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Disco Queen Donna Summer dies at 63
Donna Summer was a five-time Grammy winner who became a superstar in the 1970s with hits such as "Love To Love You Baby," "Last Dance," "Hot Stuff" and "Bad Girls."
The New York Times
Donna Summer, one of the most influential singers of the disco era, died Thursday. She was 63.
The cause was cancer, said publicist Brian Edwards, who added that Ms. Summer died at her second home in Naples, Fla.
Ms. Summer was a five-time Grammy winner who became a superstar in the 1970s with hits such as "Love To Love You Baby," "Last Dance," "Hot Stuff" and "Bad Girls."
She was a talented vocalist trained in the gospel tradition whose consistent success on the pop charts was rivaled at the time only by the Bee Gees. In the 1980s, she continued to score hits with songs such as "She Works Hard for the Money" and "This Time I Know It's for Real."
Her collaborations with producer Giorgio Moroder in the 1970s broke new ground for dance music and have been influencing the genre ever since. Few vocalists could match the eroticism she brought to some of her best recordings, which for many fans came to define the disco era.
It had been decades since Ms. Summer was the Disco Queen, with her glittery gowns, long eyelashes, luxurious hair and sultry vocals. She was as much a part of the culture as disco balls, polyester, platform shoes and the music's pulsing, pounding rhythms.
Her music gave voice to a musical revolution and a cultural one at a time sex, race, fashion and drugs were being explored and exploited with freedom like never before in the United States.
Her rise was inseparable from disco's, even though she remained popular for years after the genre she helped invent had died.
LaDonna Adrian Gaines was born Dec. 31, 1948, and raised in the Boston area. She learned to sing in church in a gospel choir and as a teenager performed in a short-lived psychedelic rock group called the Crow.
After high school, she moved to New York and soon landed a role in a German production of "Hair."
In Europe, while Ms. Summer was working as a studio vocalist, she met Moroder and Pete Bellotte, another producer. Collaborating with them, she recorded "Love To Love You Baby," the 17-minute single released in 1975 that became a major disco hit and by year's end had crossed over to the pop and R&B charts.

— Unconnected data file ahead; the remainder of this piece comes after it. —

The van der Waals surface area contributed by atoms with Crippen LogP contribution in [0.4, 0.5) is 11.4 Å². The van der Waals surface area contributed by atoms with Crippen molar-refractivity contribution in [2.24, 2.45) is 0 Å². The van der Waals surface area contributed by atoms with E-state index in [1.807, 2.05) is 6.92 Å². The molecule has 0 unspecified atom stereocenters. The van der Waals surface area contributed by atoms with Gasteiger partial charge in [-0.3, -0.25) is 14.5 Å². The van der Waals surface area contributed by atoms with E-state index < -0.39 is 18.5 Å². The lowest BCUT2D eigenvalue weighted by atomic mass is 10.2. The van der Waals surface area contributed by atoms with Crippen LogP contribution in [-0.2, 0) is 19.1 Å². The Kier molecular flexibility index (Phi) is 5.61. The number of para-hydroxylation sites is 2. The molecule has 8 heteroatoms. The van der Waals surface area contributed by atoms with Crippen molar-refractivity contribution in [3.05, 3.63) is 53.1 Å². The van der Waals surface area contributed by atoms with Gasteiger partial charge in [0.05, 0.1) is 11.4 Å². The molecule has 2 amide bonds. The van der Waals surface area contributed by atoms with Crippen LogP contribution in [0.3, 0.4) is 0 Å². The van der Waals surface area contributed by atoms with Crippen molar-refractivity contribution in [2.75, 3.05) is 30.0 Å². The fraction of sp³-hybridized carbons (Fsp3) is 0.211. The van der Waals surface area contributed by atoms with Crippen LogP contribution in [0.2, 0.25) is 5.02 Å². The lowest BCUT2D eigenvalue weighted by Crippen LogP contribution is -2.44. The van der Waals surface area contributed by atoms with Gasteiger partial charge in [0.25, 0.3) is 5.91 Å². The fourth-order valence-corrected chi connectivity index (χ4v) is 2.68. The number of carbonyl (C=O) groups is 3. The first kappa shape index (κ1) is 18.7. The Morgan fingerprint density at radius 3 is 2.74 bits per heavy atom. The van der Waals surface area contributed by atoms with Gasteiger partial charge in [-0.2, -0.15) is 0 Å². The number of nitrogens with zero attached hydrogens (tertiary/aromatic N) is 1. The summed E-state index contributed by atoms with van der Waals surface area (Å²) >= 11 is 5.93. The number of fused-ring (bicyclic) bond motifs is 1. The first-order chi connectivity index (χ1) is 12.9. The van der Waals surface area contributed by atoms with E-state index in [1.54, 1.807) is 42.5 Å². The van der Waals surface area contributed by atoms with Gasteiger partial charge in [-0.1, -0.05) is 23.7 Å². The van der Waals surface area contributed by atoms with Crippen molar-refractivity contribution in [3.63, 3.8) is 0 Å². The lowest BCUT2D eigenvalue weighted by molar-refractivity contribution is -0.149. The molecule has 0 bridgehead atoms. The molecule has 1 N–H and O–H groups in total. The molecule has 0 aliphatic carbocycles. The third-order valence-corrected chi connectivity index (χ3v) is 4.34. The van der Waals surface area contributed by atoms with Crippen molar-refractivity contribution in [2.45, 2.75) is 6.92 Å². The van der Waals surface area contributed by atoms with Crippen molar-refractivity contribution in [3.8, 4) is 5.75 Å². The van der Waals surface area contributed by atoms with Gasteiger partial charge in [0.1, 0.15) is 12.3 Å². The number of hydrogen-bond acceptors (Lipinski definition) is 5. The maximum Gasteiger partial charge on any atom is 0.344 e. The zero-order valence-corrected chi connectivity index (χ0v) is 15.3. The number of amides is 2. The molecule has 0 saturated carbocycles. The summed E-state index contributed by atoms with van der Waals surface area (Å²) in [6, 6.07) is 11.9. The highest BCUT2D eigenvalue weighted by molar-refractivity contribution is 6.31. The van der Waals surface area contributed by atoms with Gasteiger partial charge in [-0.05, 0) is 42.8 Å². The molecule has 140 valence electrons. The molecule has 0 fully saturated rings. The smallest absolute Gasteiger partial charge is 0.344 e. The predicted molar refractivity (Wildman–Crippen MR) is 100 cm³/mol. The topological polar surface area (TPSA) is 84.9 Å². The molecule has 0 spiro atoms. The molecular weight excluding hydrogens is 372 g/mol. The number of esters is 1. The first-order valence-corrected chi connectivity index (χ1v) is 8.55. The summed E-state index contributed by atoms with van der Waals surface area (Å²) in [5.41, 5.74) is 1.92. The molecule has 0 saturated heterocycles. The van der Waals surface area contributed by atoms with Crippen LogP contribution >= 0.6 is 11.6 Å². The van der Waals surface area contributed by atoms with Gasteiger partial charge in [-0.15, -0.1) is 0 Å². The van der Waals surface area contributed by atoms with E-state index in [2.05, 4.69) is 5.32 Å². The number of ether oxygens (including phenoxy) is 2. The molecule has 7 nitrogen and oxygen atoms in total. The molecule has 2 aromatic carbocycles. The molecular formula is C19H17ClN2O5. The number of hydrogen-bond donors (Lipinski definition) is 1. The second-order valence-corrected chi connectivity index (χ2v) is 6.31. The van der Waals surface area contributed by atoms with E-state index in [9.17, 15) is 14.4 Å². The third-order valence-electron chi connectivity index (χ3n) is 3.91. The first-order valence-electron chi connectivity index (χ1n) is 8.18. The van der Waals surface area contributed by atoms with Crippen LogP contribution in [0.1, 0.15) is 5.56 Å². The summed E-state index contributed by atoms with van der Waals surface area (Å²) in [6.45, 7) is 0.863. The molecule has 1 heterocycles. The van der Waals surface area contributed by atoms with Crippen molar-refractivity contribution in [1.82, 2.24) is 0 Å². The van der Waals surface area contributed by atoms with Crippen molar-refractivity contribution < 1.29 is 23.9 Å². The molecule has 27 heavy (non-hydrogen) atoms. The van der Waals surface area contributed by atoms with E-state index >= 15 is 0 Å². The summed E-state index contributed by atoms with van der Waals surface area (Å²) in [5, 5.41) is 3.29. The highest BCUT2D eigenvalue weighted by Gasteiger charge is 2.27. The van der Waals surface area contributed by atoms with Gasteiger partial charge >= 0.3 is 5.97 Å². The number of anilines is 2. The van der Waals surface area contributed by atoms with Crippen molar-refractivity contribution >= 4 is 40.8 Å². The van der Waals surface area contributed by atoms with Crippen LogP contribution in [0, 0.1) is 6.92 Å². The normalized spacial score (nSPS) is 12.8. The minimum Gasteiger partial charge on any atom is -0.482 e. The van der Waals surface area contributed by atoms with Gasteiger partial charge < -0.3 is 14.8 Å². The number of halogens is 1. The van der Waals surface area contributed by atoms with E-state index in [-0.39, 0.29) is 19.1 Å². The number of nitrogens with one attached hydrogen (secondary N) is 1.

Her career skyrocketed after release of the song, on which she moaned and sang in a breathy, seductive voice.
She went on to record 19 No. 1 dance hits from 1975 to 2008, a record she shares with Madonna. Ms. Summer's albums also sold millions of copies.
She was the only artist to have three consecutive double-LPs rise to the top spot on the albums chart with "Live and More," "Bad Girls" and "On the Radio: Greatest Hits: Volumes I and II."
As some disco stars started to fade by the early 1980s, Ms. Summer ended her partnership with Moroder and tried to reinvent her sound, exploring pop-rock and new-wave beats on her album "The Wanderer."
Then she moved back into post-disco urban R&B style with 1983's "She Works Hard for the Money." The title track became a smash hit and a feminist anthem.
In 1980, she sued her management for mishandling her career and ended her association with Casablanca Records, signing with Geffen Records. In the mid-1980s, she became a born-again Christian and found herself embroiled in a controversy after she was accused of saying the AIDS epidemic was God's revenge on homosexuals. She denied she made the comments but became the target of a boycott.
The momentum of her career slowed in the late 1980s, and she scored her last major success in 1989, when she hired a British production team to make the Top 10 single "This Time I Know It's for Real," which appeared on the album "Another Place & Time." About the same time, she began criticizing her earlier disco songs as "sinful."
In the mid-1990s she moved to Nashville and stopped making albums, although she did win a Grammy when she reunited with Moroder for the 1997 single "Carry On." It wasn't until 2009 that she produced another studio album, the energetic and eclectic "Crayons."
Religion played an important role in her life in later years.
"She was very committed to God, spirituality and religion," said Michael Levine, who briefly worked as her publicist. "Her passion in her life, besides music, was God, spirituality and religion."
Ms. Summer married twice. Her first marriage in the early 1970s to Helmuth Sommer, an Austrian actor she had met in Europe, ended in divorce; they had a daughter, Mimi. After the breakup, she kept an Anglicized version of Sommer's surname and became Donna Summer.
In 1980, she married Bruce Sudano, lead singer of Brooklyn Dreams. They had two children, Brooklyn and Amanda. She is survived by her husband and three daughters.
Material from The Associated Press is included in this report.